Editor’s Note – The gun control debate rolls on. Every time one throws a stone into a pond, one never knows completely what the waves will look like, how big they will roll and propagate, how long they will last, or what ancillary damage may occur on disparate shorelines. As liberals across the country act emotionally about gun laws, and their claim that more are needed impacts everyone somehow, we are starting to see the new shorelines being created and/or destroyed.
This means that America needs to educate themselves on all facets of the issue before knee-jerk laws are conjured up as they were in New York State. Governor Cuomo gave an impassioned speech supporting the new law, though its now known that he wanted more, including confiscations, and it was quickly enacted. Now come the waves; and in this case we see examples of the economic impact. We are also seeing a call to embargo other municipalities and states as is witnessed in the following two articles.
There is a growing backlash that the liberals could not foresee nor were they ever worried about them it seems. Even New York forgot to allow law enforcement to have more than seven rounds, now they may pay in other ways. If enough manufacturers and suppliers embargo New York, they will see steeper prices and less availability for municipalities, and likely some further rise in the “exit” strategy – time to leave to friendlier climes.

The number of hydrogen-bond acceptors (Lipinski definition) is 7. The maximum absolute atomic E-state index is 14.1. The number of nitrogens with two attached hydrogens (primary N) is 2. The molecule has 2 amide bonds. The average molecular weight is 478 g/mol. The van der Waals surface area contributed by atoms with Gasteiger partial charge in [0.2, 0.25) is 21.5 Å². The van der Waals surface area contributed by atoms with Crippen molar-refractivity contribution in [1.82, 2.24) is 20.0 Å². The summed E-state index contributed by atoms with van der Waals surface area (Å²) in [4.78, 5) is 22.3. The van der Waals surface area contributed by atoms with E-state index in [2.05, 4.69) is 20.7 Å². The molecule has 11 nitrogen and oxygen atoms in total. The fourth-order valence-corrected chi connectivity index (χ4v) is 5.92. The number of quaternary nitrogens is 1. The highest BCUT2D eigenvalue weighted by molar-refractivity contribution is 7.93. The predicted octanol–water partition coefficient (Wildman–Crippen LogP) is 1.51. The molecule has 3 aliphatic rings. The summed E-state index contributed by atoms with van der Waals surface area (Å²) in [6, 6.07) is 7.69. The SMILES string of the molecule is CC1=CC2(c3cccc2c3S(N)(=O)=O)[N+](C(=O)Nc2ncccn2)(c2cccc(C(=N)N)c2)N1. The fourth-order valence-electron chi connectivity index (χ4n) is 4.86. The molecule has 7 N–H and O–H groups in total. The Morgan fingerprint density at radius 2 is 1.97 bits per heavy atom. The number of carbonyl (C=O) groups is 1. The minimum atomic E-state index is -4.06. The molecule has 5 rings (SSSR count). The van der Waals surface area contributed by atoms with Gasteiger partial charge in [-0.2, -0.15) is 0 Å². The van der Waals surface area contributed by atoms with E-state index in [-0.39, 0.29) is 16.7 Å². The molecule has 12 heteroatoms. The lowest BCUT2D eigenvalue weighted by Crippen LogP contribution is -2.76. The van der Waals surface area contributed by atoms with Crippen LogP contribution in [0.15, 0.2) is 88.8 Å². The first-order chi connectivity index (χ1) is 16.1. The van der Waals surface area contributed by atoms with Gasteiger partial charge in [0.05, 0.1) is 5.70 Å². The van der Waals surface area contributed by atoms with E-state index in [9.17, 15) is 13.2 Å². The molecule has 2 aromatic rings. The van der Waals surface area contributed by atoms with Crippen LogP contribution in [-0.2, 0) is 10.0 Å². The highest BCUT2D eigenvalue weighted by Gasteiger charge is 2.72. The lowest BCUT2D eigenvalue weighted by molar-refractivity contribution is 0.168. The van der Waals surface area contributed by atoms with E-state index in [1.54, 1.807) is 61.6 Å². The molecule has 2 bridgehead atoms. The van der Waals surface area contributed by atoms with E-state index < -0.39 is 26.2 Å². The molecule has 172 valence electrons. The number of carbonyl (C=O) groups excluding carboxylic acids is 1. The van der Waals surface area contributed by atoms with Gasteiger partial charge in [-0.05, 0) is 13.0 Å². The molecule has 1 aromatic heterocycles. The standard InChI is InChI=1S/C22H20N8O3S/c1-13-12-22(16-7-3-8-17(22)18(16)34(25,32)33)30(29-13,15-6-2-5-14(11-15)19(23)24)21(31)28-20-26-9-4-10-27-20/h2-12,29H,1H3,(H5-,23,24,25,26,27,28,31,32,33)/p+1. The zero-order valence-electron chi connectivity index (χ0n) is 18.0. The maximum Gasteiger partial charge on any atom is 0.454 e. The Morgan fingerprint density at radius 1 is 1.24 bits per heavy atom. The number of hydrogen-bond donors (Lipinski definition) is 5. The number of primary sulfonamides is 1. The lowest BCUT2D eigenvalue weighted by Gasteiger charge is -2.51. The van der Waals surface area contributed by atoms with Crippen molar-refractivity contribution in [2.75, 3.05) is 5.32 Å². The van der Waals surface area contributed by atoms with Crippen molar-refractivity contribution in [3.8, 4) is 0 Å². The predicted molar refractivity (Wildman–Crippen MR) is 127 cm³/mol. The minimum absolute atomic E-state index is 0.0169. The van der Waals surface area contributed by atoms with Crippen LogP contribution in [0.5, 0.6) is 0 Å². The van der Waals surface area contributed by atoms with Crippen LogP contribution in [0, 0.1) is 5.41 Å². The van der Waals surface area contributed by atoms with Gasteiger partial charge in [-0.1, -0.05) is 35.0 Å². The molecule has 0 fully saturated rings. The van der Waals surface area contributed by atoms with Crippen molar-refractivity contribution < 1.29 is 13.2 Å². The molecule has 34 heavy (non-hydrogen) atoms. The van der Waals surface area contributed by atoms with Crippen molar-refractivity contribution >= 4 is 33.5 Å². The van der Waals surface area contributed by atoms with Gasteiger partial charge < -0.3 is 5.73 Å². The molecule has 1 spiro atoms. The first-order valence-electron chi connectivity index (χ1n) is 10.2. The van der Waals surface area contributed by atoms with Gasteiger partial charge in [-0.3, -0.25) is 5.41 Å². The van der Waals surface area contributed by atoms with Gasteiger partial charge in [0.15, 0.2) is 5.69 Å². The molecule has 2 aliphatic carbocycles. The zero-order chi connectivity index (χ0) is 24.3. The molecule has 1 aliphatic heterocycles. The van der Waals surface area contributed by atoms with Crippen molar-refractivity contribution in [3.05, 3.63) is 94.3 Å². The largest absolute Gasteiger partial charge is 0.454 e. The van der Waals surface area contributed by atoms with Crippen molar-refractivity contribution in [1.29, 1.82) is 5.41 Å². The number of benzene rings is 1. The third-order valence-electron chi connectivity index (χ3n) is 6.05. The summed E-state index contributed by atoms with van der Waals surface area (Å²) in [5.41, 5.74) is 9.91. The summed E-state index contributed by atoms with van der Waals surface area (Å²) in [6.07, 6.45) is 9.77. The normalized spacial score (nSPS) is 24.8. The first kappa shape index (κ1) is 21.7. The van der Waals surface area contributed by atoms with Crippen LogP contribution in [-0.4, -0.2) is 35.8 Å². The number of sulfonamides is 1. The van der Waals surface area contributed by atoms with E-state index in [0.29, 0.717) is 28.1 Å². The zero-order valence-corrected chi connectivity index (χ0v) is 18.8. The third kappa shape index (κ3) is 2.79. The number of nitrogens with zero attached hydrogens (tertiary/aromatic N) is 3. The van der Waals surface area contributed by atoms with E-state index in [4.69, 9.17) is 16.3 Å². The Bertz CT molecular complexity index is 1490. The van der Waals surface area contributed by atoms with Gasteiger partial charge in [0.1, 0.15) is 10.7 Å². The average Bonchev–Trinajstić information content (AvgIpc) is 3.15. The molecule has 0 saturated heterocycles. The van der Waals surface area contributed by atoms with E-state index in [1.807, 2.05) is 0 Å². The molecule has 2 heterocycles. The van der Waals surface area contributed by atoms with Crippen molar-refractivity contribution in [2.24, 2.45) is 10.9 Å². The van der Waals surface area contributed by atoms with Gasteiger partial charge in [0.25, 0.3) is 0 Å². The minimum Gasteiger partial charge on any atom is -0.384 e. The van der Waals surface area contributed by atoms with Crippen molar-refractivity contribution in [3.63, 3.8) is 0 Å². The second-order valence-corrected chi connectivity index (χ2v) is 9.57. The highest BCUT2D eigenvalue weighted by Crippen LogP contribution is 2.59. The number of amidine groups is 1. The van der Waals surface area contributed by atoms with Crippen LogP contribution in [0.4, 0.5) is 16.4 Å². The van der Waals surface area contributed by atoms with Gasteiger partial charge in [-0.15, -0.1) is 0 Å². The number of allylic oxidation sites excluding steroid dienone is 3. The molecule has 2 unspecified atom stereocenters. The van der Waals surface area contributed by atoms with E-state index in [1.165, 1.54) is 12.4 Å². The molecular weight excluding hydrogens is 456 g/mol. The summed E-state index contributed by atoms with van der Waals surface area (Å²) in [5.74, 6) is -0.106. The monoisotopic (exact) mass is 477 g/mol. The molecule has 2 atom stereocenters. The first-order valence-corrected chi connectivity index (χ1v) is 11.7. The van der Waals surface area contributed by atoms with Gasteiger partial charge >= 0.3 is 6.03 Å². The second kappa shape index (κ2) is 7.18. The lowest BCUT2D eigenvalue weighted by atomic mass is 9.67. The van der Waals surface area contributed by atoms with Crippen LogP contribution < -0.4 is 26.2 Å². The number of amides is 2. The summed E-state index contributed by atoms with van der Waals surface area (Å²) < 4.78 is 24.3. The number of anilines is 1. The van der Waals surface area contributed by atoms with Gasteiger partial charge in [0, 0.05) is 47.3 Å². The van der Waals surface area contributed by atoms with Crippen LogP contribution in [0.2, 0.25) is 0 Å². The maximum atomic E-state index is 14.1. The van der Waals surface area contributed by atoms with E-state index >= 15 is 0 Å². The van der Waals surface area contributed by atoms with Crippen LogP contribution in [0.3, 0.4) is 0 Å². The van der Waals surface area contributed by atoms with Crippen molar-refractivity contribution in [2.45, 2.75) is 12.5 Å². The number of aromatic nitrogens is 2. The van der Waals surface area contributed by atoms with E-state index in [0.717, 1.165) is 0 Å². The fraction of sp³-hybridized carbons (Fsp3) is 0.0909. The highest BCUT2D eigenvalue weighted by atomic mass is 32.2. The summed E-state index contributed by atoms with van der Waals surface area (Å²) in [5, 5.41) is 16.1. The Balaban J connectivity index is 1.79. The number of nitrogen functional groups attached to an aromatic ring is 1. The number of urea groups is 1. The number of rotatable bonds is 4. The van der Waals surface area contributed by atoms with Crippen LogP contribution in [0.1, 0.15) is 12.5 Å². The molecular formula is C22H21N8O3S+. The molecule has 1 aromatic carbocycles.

York Arms Cancels All Its New York Police Orders
Buxton, ME –-(Ammoland.com)- Based on the recent legislation in New York, we are prohibited from selling rifles and receivers to residents of New York.
We have chosen to extend that prohibition to all governmental agencies associated with or located within New York.
As a result we have halted sales of rifles, short barreled rifles, short barreled shotguns, machine guns, and silencers to New York governmental agencies.
For “civilian” customers residing in New York: At your choice, we will:
- Complete your order and ship to a dealer of your choice outside of NY.
- Refund your payment in full.
- Hold your items here for up to 6 months, at no charge – if you are in the process of leaving NY and taking residence in another state.
For LE/Govt customers in New York: Your orders have been cancelled.
AmmoLand supports and recommends York Arms please visit these patriots and support their brand. www.yorkarms.com . If you think SIG, Smith & Wesson, and Glock should do the same you can email them at with the tool found here: http://tiny.cc/k9resw .
Colorado ammo magazine maker Magpul threatens to leave state over gun bill
By Kurtis Lee – The Denver Post
Colorado’s largest and most profitable manufacturer of high-capacity ammunition magazines has vowed to leave the state if lawmakers pass a measure banning the devices — a move officials with the company say could cost hundreds of jobs and upward of $85 million in potential spending this year.
Magpul’s threat has Democratic lawmakers scrambling to strike a balance that remains true to their goal of limiting the number of rounds a magazine can hold without frightening off businesses.
“If we’re able to stay in Colorado and manufacture a product, but law-abiding citizens of the state were unable to purchase the product, customers around the state and the nation would boycott us for remaining here,” said Doug Smith, Magpul’s chief operating officer. “Staying here would hurt our business.”
House Bill 1224 bans individuals from possessing high-capacity ammunition magazines of more than 15 rounds — an amendment earlier in the week raised this number from 10 rounds — but allows manufacturers to stay in Colorado and produce the devices.